ST. LOUIS — Mark McGwire did not see himself here, standing in the plush green Busch Stadium infield with a small children's bat in his big left hand.
He had moved on, raising his new family in Southern California and playing golf as competitively as he could while still remaining a "normal human being." That's how McGwire saw himself during the last eight years — a giant departure from the man-child who hit a rookie-record 49 home runs in 1987 and the man who later dominated the art of mashing so much that he would hit a single-season record of 70 in 1998 (of course, he admittedly had some help along the way).
McGwire is not normal. Stephanie, his second wife, knew that and wanted their sons, 7-year-old Max and 6-year-old Mason, to know it, too. A part of the McGwire family history was in danger of being erased if he didn't share baseball with his sons. McGwire's oldest son from his first marriage, Matt, now 22, got to be batboy during the legendary home run chase of '98. Matt is normal, a college student who loves music, but he understands his DNA.
On a recent 82-degree afternoon crafted straight out of heaven for baseball, McGwire brought Max and Mason out to the ballpark for the first time. Three months ago, the boys learned to throw. Now, they're learning how to catch — with not very consistent success. McGwire, 46 and still imposing with a daily workout regimen, slapped grounders with his boys' toy bat and tossed pop-ups as another game day grinded to life around them.
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Max and Mason presented a comedy of errors, and McGwire took it all in. They twirled themselves into a dizzying state of euphoria in the park that still features the ever-present "Big Mac Land" in left field. Their white uniforms — brandished with their last name and their father's No. 25 — were suddenly dirty.
"It's actually one of the reasons why my wife was really telling me I should do this," McGwire says of his return to baseball this year as Cardinals hitting coach. "To me, as a father, it's really cool."
There's more to McGwire's return than family bonding. It's a tale fit for the Fourth of July, complete with fireworks, a Congressional hearing on just how those explosions happened and a fallen American hero asking for forgiveness.
"I hope people give me a second chance," McGwire says. "I believe that people have. I stood up to what I had to stand up to. I've dealt with it. I've moved on. I really do believe America has moved on from that subject."
The subject in question is steroids, and in January, McGwire finally gave his answer: He used them during his career to keep his body healthy, not to hit more home runs. He is deeply regretful. McGwire's admission satisfied some but frustrated others — how could he act as if steroids didn't make hitting 583 career home runs easier?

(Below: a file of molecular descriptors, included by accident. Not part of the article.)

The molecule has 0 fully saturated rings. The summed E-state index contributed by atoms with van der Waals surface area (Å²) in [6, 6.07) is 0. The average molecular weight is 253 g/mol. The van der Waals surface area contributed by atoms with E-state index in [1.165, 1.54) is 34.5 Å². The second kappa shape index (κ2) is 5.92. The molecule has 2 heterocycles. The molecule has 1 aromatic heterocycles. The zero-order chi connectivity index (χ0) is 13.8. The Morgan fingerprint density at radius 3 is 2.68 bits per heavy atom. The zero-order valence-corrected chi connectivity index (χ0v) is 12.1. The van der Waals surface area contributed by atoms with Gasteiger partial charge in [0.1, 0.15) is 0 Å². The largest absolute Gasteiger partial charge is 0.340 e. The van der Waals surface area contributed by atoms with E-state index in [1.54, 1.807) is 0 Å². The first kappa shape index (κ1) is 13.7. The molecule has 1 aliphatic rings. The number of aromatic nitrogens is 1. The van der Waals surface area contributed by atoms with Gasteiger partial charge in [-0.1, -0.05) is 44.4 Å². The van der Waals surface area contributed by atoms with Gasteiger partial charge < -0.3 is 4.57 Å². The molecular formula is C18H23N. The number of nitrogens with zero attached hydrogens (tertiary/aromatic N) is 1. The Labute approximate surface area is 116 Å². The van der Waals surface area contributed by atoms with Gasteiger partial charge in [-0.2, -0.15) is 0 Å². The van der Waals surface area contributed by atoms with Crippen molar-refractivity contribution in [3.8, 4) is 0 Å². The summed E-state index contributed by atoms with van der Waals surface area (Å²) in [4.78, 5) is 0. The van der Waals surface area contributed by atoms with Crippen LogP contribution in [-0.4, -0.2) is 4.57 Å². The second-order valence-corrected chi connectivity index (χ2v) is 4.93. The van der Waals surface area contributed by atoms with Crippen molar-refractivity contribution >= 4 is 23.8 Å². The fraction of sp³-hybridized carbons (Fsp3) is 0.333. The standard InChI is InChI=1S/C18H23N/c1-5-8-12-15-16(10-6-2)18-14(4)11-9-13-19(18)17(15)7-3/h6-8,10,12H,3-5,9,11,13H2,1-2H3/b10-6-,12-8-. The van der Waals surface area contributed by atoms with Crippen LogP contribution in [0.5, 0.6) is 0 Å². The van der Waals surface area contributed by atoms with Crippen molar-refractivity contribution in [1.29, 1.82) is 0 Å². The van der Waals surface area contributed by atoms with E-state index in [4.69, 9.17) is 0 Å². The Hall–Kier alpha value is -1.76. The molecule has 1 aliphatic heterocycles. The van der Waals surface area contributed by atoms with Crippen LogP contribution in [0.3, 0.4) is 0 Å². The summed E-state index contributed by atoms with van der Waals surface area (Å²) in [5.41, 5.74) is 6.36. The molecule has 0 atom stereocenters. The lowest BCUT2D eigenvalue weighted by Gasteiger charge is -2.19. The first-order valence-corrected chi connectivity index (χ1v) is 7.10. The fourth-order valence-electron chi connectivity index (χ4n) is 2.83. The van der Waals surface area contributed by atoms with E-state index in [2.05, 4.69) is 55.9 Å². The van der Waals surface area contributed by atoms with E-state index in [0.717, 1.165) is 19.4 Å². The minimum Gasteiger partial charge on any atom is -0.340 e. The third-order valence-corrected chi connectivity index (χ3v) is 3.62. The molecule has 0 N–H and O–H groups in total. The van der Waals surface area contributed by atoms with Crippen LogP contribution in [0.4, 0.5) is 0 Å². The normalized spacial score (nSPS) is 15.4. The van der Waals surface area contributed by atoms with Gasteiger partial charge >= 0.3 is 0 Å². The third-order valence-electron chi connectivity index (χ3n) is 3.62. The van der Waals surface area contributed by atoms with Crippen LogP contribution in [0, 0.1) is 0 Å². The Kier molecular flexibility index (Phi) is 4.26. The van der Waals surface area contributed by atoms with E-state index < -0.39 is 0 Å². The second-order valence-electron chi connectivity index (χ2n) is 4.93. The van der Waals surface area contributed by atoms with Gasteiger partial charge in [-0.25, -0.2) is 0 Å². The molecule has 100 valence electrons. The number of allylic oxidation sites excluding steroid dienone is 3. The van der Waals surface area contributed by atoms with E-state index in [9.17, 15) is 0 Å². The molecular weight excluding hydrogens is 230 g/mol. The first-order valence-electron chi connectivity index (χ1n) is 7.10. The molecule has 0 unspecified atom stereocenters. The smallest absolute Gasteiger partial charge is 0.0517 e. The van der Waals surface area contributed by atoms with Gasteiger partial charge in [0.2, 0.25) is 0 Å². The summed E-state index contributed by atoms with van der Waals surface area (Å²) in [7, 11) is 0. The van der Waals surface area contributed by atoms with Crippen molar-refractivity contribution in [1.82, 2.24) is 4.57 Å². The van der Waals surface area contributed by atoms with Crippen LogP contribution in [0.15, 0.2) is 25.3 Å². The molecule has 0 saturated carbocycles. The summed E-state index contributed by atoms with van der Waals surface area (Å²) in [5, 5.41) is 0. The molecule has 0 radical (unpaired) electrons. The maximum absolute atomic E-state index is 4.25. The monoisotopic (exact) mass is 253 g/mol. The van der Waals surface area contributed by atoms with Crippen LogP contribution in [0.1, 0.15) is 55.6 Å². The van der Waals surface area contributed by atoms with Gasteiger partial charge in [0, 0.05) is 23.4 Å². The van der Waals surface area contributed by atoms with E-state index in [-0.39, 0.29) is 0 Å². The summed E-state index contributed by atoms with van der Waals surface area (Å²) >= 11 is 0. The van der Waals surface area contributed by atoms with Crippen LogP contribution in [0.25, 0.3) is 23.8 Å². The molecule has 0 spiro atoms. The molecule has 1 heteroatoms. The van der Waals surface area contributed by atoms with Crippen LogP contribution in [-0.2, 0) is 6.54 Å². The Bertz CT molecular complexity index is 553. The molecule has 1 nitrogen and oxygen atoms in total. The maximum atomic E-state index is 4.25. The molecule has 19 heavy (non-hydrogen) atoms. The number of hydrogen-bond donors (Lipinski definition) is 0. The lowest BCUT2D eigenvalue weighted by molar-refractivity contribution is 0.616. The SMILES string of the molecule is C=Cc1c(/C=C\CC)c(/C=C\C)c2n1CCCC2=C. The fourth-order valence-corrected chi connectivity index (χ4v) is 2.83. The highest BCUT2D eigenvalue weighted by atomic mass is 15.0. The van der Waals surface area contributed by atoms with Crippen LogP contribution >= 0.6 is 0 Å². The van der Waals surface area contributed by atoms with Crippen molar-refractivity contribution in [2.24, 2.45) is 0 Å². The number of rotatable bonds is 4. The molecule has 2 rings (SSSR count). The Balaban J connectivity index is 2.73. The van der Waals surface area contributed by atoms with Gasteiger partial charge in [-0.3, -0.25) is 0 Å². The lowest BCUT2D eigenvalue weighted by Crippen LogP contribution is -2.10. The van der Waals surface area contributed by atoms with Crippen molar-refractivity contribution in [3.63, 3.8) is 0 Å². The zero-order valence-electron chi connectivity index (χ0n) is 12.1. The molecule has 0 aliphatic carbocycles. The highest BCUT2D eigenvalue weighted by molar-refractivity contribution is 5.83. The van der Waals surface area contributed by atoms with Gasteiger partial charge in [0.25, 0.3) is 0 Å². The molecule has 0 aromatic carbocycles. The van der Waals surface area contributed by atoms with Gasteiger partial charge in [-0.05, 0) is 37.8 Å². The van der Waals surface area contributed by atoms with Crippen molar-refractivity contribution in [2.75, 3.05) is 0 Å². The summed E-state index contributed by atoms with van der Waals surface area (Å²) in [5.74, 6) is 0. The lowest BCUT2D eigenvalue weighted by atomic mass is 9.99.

What mattered most was whether the explanation would fly in St. Louis, where he had agreed to become the hitting coach under friend and Cardinals manager Tony LaRussa.
So far, it's been a mixed bag. When former Cardinals slugger Jack Clark publicly ripped McGwire, Clark was swiftly booed at a fan function. McGwire received a standing ovation on Opening Day at Busch. But in May, St. Louis politicians succeeded in passing a state bill to change the name of Mark McGwire Highway, a five-mile stretch of Interstate 70, to Mark Twain Highway.
"I think the fact that we've forgiven a guy certainly doesn't mean he should be someone to hold up and honor in the way of having a highway named after him," says Don Calloway, a Missouri state representative in St. Louis County. "Just because we're ready to move on as a city doesn't mean he did things the right way."
Today, with the past placed neatly back where it belongs, the people of St. Louis are concerned with one thing, a pursuit dear to their hearts: Can McGwire get the Cardinals to start hitting?The fans' attention is focused squarely on the 2010 numbers, which have not met expectations for a team that has arguably the game's best hitter, Albert Pujols, and signed Matt Holliday in the offseason. The Cardinals are 15th in the majors in batting average, 12th in home runs and 19th in runs batted in. During a 13-13 June, McGwire was increasingly mentioned as a culprit on the talk-radio circuit and around town.
McGwire has never been one to listen to all the noise around him, and he did not take this job to please outsiders.
"I don't think he came back into this thing saying 'I've got something to prove,' " Cardinals second baseman Skip Schumaker says. "He really likes to help guys get better and see results. He's got so much to offer."